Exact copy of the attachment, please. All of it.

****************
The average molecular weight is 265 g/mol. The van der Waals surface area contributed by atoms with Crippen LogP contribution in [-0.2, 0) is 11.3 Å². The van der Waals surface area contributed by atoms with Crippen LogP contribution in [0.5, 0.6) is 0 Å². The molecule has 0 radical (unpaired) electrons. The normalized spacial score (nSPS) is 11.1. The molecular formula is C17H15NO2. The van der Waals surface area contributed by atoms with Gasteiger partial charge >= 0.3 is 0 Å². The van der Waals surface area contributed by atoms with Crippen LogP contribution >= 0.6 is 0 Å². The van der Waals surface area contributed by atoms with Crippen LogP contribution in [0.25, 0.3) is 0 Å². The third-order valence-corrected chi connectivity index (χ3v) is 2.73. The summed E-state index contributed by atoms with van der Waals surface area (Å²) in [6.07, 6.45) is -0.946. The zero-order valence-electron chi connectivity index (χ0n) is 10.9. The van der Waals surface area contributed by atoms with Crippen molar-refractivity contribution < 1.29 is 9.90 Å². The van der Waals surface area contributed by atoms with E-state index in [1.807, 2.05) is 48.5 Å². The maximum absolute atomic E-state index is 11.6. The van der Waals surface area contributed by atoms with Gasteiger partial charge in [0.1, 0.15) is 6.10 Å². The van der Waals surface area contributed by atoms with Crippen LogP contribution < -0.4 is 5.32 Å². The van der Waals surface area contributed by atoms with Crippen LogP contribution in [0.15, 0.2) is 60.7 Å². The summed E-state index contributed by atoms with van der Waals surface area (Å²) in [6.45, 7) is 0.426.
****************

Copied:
The average molecular weight is 265 g/mol. The van der Waals surface area contributed by atoms with Crippen LogP contribution in [-0.2, 0) is 11.3 Å². The van der Waals surface area contributed by atoms with Crippen LogP contribution in [0.5, 0.6) is 0 Å². The molecule has 0 radical (unpaired) electrons. The normalized spacial score (nSPS) is 11.1. The molecular formula is C17H15NO2. The van der Waals surface area contributed by atoms with Gasteiger partial charge >= 0.3 is 0 Å². The van der Waals surface area contributed by atoms with Crippen LogP contribution >= 0.6 is 0 Å². The van der Waals surface area contributed by atoms with Crippen LogP contribution in [0.25, 0.3) is 0 Å². The third-order valence-corrected chi connectivity index (χ3v) is 2.73. The summed E-state index contributed by atoms with van der Waals surface area (Å²) in [6.07, 6.45) is -0.946. The zero-order valence-electron chi connectivity index (χ0n) is 10.9. The van der Waals surface area contributed by atoms with Crippen molar-refractivity contribution < 1.29 is 9.90 Å². The van der Waals surface area contributed by atoms with E-state index in [1.807, 2.05) is 48.5 Å². The maximum absolute atomic E-state index is 11.6. The van der Waals surface area contributed by atoms with Gasteiger partial charge in [0.1, 0.15) is 6.10 Å². The van der Waals surface area contributed by atoms with Crippen LogP contribution < -0.4 is 5.32 Å². The van der Waals surface area contributed by atoms with Crippen LogP contribution in [0.15, 0.2) is 60.7 Å². The summed E-state index contributed by atoms with van der Waals surface area (Å²) in [6.45, 7) is 0.426.